Since 2013, year during which Kagame’s interferences in DRC officially halted, and consequently he could not keep on stealing from that country, there are many public services in Rwanda which are not being met by his government budget, including for example feeding prisoners.

In the past, imprisonment has been a practice of getting rid of all undesirable categories of people. Particularly, there were periods when the majority of male and adult hutu population was to be found in prisons, surviving incarceral inhumane conditions only by miracle. This was when some imprisonment sites which were for example meant to shelter 500 prisoners, had ten times that number. The design of that hutu genocide was such that extended families were continuously harassed and conditioned to accept the disappearance including death of their relatives through the penitentiary RPF system. I am talking from personal experience.
Ms Leonille Gasengayire disappeared since Saturday 26th March, 2016. Luckily after four days of harassment and beating by the police, she was released. Many voices contribute to her release, if not she would’ve gone forever. She is one in the millions of Rwandans whose remains might one day have ended up in the memorial of tutsi victims of genocide, though she might be hutu. I should say instead, though she is Rwandan, since officially there are no hutu, or tutsi, (or twa who are rarely referred to), but only Rwandans.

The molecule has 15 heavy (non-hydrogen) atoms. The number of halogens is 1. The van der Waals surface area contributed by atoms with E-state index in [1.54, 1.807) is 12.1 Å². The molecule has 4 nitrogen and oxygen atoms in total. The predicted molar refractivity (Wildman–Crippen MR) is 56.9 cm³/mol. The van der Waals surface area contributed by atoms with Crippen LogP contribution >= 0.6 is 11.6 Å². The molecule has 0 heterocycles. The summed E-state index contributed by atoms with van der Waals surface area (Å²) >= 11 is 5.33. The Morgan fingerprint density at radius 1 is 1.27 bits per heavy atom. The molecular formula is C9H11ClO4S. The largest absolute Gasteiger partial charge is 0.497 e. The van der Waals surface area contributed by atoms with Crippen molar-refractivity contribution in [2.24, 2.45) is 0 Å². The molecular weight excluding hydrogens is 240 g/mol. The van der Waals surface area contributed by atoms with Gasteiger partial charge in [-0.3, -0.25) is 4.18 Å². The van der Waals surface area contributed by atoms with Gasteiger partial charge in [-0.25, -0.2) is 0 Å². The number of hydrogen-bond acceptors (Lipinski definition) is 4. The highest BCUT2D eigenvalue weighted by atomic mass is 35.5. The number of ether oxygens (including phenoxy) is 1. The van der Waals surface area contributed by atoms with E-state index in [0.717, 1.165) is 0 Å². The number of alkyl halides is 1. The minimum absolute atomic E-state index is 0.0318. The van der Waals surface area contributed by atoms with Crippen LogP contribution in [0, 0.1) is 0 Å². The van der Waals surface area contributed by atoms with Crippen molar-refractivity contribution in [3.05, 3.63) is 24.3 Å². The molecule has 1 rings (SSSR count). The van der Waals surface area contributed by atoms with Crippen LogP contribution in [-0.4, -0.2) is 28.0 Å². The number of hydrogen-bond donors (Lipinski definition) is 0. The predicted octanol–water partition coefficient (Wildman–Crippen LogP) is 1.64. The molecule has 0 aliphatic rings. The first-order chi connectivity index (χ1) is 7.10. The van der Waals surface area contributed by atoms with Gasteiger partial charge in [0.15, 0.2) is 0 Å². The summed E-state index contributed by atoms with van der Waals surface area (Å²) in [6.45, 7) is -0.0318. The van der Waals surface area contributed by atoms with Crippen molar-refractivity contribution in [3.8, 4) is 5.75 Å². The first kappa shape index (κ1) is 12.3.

Anyone who shared the news about her disappearance contributed to the fact that she was found still alive. By strongly seeking her whereabouts, and advocating widely for her unconditional release by Kagame’s services, we saved one life, in a country where millions have been lost before her, or continue to be wasted, with US, Britain and many other countries funding the elimination process of Rwandans.

Ambrose Nzeyimana